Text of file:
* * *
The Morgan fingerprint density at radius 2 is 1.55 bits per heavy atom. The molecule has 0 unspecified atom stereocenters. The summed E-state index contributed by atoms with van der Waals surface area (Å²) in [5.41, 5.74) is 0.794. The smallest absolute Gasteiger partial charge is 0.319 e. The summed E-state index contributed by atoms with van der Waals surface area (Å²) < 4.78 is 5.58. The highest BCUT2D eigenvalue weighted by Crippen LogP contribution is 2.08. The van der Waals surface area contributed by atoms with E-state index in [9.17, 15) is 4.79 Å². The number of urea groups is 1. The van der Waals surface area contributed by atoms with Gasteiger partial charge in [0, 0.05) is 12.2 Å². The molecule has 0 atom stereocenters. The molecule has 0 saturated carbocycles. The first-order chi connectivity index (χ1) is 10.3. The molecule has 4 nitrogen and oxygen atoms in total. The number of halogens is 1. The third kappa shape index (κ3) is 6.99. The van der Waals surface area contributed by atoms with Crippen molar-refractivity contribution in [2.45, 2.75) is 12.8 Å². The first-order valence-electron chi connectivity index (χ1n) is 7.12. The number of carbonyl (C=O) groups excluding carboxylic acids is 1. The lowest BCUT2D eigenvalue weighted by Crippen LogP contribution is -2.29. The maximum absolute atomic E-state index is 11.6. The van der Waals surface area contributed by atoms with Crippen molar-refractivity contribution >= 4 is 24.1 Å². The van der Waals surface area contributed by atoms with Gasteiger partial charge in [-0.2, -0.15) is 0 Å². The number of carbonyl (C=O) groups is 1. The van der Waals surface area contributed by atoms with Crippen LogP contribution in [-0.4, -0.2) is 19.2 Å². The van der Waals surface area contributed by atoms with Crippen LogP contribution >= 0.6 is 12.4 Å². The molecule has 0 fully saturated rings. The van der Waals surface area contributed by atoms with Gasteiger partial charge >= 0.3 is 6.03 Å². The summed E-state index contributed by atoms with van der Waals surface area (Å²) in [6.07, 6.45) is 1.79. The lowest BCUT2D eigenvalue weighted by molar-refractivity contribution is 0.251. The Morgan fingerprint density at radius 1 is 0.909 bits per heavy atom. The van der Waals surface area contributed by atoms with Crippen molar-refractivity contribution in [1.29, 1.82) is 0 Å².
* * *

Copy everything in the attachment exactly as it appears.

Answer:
The Morgan fingerprint density at radius 2 is 1.55 bits per heavy atom. The molecule has 0 unspecified atom stereocenters. The summed E-state index contributed by atoms with van der Waals surface area (Å²) in [5.41, 5.74) is 0.794. The smallest absolute Gasteiger partial charge is 0.319 e. The summed E-state index contributed by atoms with van der Waals surface area (Å²) < 4.78 is 5.58. The highest BCUT2D eigenvalue weighted by Crippen LogP contribution is 2.08. The van der Waals surface area contributed by atoms with E-state index in [9.17, 15) is 4.79 Å². The number of urea groups is 1. The van der Waals surface area contributed by atoms with Gasteiger partial charge in [0, 0.05) is 12.2 Å². The molecule has 0 atom stereocenters. The molecule has 0 saturated carbocycles. The first-order chi connectivity index (χ1) is 10.3. The molecule has 4 nitrogen and oxygen atoms in total. The number of halogens is 1. The third kappa shape index (κ3) is 6.99. The van der Waals surface area contributed by atoms with Crippen molar-refractivity contribution in [2.45, 2.75) is 12.8 Å². The first-order valence-electron chi connectivity index (χ1n) is 7.12. The number of carbonyl (C=O) groups excluding carboxylic acids is 1. The lowest BCUT2D eigenvalue weighted by Crippen LogP contribution is -2.29. The maximum absolute atomic E-state index is 11.6. The van der Waals surface area contributed by atoms with Crippen molar-refractivity contribution >= 4 is 24.1 Å². The van der Waals surface area contributed by atoms with Gasteiger partial charge in [-0.2, -0.15) is 0 Å². The number of carbonyl (C=O) groups is 1. The van der Waals surface area contributed by atoms with Crippen LogP contribution in [-0.4, -0.2) is 19.2 Å². The van der Waals surface area contributed by atoms with Crippen LogP contribution >= 0.6 is 12.4 Å². The molecule has 0 fully saturated rings. The van der Waals surface area contributed by atoms with Gasteiger partial charge >= 0.3 is 6.03 Å². The summed E-state index contributed by atoms with van der Waals surface area (Å²) in [6.07, 6.45) is 1.79. The lowest BCUT2D eigenvalue weighted by molar-refractivity contribution is 0.251. The Morgan fingerprint density at radius 1 is 0.909 bits per heavy atom. The van der Waals surface area contributed by atoms with Crippen molar-refractivity contribution in [1.29, 1.82) is 0 Å².